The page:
And I don't want this discussion to distract from how much I liked the film. I would probably consider it my favorite rom-com of the modern era (the post-Cary Grant years, if you will). The marriage at the end is sort of like Heston's brown-face in Touch of Evil. I wish it wasn't there, but the film is still a classic.

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Sat Jul 28, 2018 2:08 am
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crumbsroom wrote:
Hahaha, slashers. Not the deepest pool to be swimming in.
Okay

Don't Go Into the Woods
Blood Rage
House on Sorority Row
Popcorn
Mortuary
Fade to Black
Last Horror Film
Slumber Party Massacre II

And if you're brave
Maniac
Don't Go Into the House

Yes, some are these are terrible, but I think they all have their distinct 'charms'


I forgot about Visiting Hours, which is a pretty seriously underrated one. Shame on me.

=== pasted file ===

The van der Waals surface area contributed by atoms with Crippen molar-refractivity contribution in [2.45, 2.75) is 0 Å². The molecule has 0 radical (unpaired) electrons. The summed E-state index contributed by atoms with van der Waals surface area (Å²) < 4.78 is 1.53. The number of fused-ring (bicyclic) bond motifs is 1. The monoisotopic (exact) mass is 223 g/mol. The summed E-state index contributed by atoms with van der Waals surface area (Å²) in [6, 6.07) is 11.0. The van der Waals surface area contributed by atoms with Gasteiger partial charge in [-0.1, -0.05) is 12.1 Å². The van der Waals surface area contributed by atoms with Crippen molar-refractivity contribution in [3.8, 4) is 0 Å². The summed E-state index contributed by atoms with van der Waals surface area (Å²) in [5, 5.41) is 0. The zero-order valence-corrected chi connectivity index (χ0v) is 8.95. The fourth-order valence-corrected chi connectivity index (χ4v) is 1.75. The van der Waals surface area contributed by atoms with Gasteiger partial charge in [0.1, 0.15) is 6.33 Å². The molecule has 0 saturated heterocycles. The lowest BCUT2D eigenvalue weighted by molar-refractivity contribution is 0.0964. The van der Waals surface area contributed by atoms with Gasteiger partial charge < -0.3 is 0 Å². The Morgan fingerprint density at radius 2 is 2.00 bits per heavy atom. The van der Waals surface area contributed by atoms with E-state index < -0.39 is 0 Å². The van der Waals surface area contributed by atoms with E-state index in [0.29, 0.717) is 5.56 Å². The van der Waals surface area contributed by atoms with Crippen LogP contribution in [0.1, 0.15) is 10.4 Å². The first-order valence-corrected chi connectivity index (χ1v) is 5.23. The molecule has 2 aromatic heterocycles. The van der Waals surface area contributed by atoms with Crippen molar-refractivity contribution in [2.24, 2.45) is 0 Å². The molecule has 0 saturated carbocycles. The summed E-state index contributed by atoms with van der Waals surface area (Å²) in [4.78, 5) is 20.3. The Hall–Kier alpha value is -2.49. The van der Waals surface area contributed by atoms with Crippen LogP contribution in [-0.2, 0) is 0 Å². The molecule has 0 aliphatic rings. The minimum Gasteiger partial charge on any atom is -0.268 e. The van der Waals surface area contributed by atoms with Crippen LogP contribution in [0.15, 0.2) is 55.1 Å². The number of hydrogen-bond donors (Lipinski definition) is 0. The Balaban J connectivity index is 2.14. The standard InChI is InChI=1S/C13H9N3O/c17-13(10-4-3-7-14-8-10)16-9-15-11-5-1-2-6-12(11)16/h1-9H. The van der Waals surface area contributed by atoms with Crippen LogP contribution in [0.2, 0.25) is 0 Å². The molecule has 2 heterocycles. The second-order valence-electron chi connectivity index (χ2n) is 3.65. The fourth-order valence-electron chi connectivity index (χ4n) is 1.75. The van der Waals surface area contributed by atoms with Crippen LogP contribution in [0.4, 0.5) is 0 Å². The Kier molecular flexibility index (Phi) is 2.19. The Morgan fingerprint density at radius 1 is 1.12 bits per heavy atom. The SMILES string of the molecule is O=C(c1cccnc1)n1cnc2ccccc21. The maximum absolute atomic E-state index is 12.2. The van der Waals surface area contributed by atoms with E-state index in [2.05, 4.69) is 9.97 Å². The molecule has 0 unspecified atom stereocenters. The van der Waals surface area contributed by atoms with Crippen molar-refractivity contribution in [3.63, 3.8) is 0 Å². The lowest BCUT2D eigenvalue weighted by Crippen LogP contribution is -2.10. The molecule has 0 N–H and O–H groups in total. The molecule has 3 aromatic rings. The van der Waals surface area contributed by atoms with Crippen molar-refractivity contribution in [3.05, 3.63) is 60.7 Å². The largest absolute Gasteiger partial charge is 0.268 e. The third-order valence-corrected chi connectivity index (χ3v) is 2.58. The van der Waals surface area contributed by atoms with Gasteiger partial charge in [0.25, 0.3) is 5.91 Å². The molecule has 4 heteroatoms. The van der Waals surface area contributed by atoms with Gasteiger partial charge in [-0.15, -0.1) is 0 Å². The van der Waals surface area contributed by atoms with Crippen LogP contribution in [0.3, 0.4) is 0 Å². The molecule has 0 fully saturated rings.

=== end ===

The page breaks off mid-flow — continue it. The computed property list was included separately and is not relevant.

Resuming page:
Sun Jul 29, 2018 9:01 am
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crumbsroom wrote:

I forgot about Visiting Hours, which is a pretty seriously underrated one. Shame on me.

Was someone recently discussing The Final Terror? If so I can't remember if it was a thumbs up or down.

EDIT: Never mind, just remembered the search function. The Final Terror earned the Wooley Seal of Approval. Added to the list!

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Sun Jul 29, 2018 9:59 am
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crumbsroom wrote:
I forgot about Visiting Hours, which is a pretty seriously underrated one. Shame on me.


I will go to bat for Visiting Hours any time. I think it's not only underrated, but genuinely pretty great. I also really like that it takes three types of women characters that you tend to get with a male psycho killer (the object of obsession, the outside observer/do-gooder, and the dominated girlfriend) and pulls them together in the narrative.

I also think that it's very bold in terms of showing us the flashbacks to
the killer's abuse at the hands of his father and the violence he witnessed toward his mother--but showing that he's living with the father and has absorbed those same attitudes toward women.


Sun Jul 29, 2018 11:44 am
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Captain Terror wrote:
Was someone recently discussing The Final Terror? If so I can't remember if it was a thumbs up or down.